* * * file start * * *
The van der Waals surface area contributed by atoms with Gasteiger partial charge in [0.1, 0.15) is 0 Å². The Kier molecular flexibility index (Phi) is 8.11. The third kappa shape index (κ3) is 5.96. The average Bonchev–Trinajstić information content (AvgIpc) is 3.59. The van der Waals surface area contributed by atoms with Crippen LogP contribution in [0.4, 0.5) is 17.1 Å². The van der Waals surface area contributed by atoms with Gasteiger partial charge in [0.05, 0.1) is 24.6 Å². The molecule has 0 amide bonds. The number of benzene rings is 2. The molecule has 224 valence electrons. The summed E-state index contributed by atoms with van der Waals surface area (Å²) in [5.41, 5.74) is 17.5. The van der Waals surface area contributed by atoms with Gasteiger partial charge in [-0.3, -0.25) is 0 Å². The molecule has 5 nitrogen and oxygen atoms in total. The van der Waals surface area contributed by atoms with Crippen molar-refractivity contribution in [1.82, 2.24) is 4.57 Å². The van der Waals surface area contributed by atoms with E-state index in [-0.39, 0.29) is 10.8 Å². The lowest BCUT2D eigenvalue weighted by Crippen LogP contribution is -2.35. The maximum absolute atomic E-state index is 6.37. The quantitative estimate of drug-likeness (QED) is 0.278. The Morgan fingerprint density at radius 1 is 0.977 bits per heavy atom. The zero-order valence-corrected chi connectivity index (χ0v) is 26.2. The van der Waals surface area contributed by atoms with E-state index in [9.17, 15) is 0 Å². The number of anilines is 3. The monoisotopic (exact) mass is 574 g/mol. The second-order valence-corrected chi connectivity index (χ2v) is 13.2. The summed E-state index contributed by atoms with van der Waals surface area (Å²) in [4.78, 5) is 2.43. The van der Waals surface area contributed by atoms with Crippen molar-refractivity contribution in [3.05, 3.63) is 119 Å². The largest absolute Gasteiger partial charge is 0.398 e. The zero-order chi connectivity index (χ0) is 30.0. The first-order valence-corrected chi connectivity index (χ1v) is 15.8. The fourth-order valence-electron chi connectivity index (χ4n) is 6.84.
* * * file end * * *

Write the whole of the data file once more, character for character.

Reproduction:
The van der Waals surface area contributed by atoms with Gasteiger partial charge in [0.1, 0.15) is 0 Å². The Kier molecular flexibility index (Phi) is 8.11. The third kappa shape index (κ3) is 5.96. The average Bonchev–Trinajstić information content (AvgIpc) is 3.59. The van der Waals surface area contributed by atoms with Crippen LogP contribution in [0.4, 0.5) is 17.1 Å². The van der Waals surface area contributed by atoms with Gasteiger partial charge in [0.05, 0.1) is 24.6 Å². The molecule has 0 amide bonds. The number of benzene rings is 2. The molecule has 224 valence electrons. The summed E-state index contributed by atoms with van der Waals surface area (Å²) in [5.41, 5.74) is 17.5. The van der Waals surface area contributed by atoms with Gasteiger partial charge in [-0.3, -0.25) is 0 Å². The molecule has 5 nitrogen and oxygen atoms in total. The van der Waals surface area contributed by atoms with Crippen molar-refractivity contribution in [1.82, 2.24) is 4.57 Å². The van der Waals surface area contributed by atoms with E-state index in [-0.39, 0.29) is 10.8 Å². The lowest BCUT2D eigenvalue weighted by Crippen LogP contribution is -2.35. The maximum absolute atomic E-state index is 6.37. The quantitative estimate of drug-likeness (QED) is 0.278. The Morgan fingerprint density at radius 1 is 0.977 bits per heavy atom. The zero-order valence-corrected chi connectivity index (χ0v) is 26.2. The van der Waals surface area contributed by atoms with E-state index in [9.17, 15) is 0 Å². The number of anilines is 3. The monoisotopic (exact) mass is 574 g/mol. The second-order valence-corrected chi connectivity index (χ2v) is 13.2. The summed E-state index contributed by atoms with van der Waals surface area (Å²) in [4.78, 5) is 2.43. The van der Waals surface area contributed by atoms with Crippen molar-refractivity contribution in [3.05, 3.63) is 119 Å². The largest absolute Gasteiger partial charge is 0.398 e. The zero-order chi connectivity index (χ0) is 30.0. The first-order valence-corrected chi connectivity index (χ1v) is 15.8. The fourth-order valence-electron chi connectivity index (χ4n) is 6.84.